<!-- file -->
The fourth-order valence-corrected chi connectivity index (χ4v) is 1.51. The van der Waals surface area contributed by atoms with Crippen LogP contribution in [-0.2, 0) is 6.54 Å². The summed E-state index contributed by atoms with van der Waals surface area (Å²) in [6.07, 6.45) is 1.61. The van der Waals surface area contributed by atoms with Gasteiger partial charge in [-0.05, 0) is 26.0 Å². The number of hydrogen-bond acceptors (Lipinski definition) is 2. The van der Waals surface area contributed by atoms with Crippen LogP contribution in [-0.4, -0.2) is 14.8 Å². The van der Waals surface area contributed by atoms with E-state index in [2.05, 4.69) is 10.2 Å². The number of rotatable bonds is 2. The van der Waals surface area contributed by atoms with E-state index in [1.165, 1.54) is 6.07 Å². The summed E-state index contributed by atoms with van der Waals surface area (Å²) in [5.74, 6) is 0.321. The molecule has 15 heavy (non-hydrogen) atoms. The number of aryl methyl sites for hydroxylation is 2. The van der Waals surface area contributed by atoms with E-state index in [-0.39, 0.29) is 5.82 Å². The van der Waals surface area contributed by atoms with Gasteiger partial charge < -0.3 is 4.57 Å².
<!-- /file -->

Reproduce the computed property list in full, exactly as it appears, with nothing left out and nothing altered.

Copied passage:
The fourth-order valence-corrected chi connectivity index (χ4v) is 1.51. The van der Waals surface area contributed by atoms with Crippen LogP contribution in [-0.2, 0) is 6.54 Å². The summed E-state index contributed by atoms with van der Waals surface area (Å²) in [6.07, 6.45) is 1.61. The van der Waals surface area contributed by atoms with Gasteiger partial charge in [-0.05, 0) is 26.0 Å². The number of hydrogen-bond acceptors (Lipinski definition) is 2. The van der Waals surface area contributed by atoms with Crippen LogP contribution in [-0.4, -0.2) is 14.8 Å². The van der Waals surface area contributed by atoms with E-state index in [2.05, 4.69) is 10.2 Å². The number of rotatable bonds is 2. The van der Waals surface area contributed by atoms with E-state index in [1.165, 1.54) is 6.07 Å². The summed E-state index contributed by atoms with van der Waals surface area (Å²) in [5.74, 6) is 0.321. The molecule has 15 heavy (non-hydrogen) atoms. The number of aryl methyl sites for hydroxylation is 2. The van der Waals surface area contributed by atoms with E-state index in [-0.39, 0.29) is 5.82 Å². The van der Waals surface area contributed by atoms with Gasteiger partial charge < -0.3 is 4.57 Å².